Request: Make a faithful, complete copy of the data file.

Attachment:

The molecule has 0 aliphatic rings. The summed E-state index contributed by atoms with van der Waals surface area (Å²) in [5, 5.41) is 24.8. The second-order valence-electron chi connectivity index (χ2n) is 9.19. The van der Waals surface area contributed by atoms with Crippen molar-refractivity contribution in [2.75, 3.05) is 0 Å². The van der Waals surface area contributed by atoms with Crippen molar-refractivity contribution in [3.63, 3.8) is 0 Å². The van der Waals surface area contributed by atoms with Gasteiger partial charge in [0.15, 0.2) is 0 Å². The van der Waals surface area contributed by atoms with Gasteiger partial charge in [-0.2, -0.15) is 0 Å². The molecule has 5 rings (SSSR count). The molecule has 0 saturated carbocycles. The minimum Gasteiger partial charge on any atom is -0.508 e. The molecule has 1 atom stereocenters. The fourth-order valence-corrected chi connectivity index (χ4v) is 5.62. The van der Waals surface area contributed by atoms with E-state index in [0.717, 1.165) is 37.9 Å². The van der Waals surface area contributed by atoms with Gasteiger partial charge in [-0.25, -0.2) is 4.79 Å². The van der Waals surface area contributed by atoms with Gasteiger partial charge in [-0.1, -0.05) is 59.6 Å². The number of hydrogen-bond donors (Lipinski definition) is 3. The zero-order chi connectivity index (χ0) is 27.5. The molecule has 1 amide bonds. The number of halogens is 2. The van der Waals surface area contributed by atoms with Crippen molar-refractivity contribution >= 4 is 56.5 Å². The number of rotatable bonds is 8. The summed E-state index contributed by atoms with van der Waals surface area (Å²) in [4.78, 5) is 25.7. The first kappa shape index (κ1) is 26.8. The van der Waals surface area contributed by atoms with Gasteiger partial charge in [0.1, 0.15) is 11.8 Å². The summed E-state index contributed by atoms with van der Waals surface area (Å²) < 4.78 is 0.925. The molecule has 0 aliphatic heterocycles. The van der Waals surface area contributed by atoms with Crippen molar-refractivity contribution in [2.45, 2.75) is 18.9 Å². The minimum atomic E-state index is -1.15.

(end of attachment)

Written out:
The molecule has 0 aliphatic rings. The summed E-state index contributed by atoms with van der Waals surface area (Å²) in [5, 5.41) is 24.8. The second-order valence-electron chi connectivity index (χ2n) is 9.19. The van der Waals surface area contributed by atoms with Crippen molar-refractivity contribution in [2.75, 3.05) is 0 Å². The van der Waals surface area contributed by atoms with Crippen molar-refractivity contribution in [3.63, 3.8) is 0 Å². The van der Waals surface area contributed by atoms with Gasteiger partial charge in [0.15, 0.2) is 0 Å². The van der Waals surface area contributed by atoms with Gasteiger partial charge in [-0.2, -0.15) is 0 Å². The molecule has 5 rings (SSSR count). The molecule has 0 saturated carbocycles. The minimum Gasteiger partial charge on any atom is -0.508 e. The molecule has 1 atom stereocenters. The fourth-order valence-corrected chi connectivity index (χ4v) is 5.62. The van der Waals surface area contributed by atoms with E-state index in [0.717, 1.165) is 37.9 Å². The van der Waals surface area contributed by atoms with Gasteiger partial charge in [-0.25, -0.2) is 4.79 Å². The van der Waals surface area contributed by atoms with Gasteiger partial charge in [-0.1, -0.05) is 59.6 Å². The number of hydrogen-bond donors (Lipinski definition) is 3. The zero-order chi connectivity index (χ0) is 27.5. The molecule has 1 amide bonds. The number of halogens is 2. The van der Waals surface area contributed by atoms with Crippen molar-refractivity contribution >= 4 is 56.5 Å². The number of rotatable bonds is 8. The summed E-state index contributed by atoms with van der Waals surface area (Å²) in [4.78, 5) is 25.7. The first kappa shape index (κ1) is 26.8. The van der Waals surface area contributed by atoms with Gasteiger partial charge in [0.1, 0.15) is 11.8 Å². The summed E-state index contributed by atoms with van der Waals surface area (Å²) < 4.78 is 0.925. The molecule has 0 aliphatic heterocycles. The van der Waals surface area contributed by atoms with Crippen molar-refractivity contribution in [2.45, 2.75) is 18.9 Å². The minimum atomic E-state index is -1.15.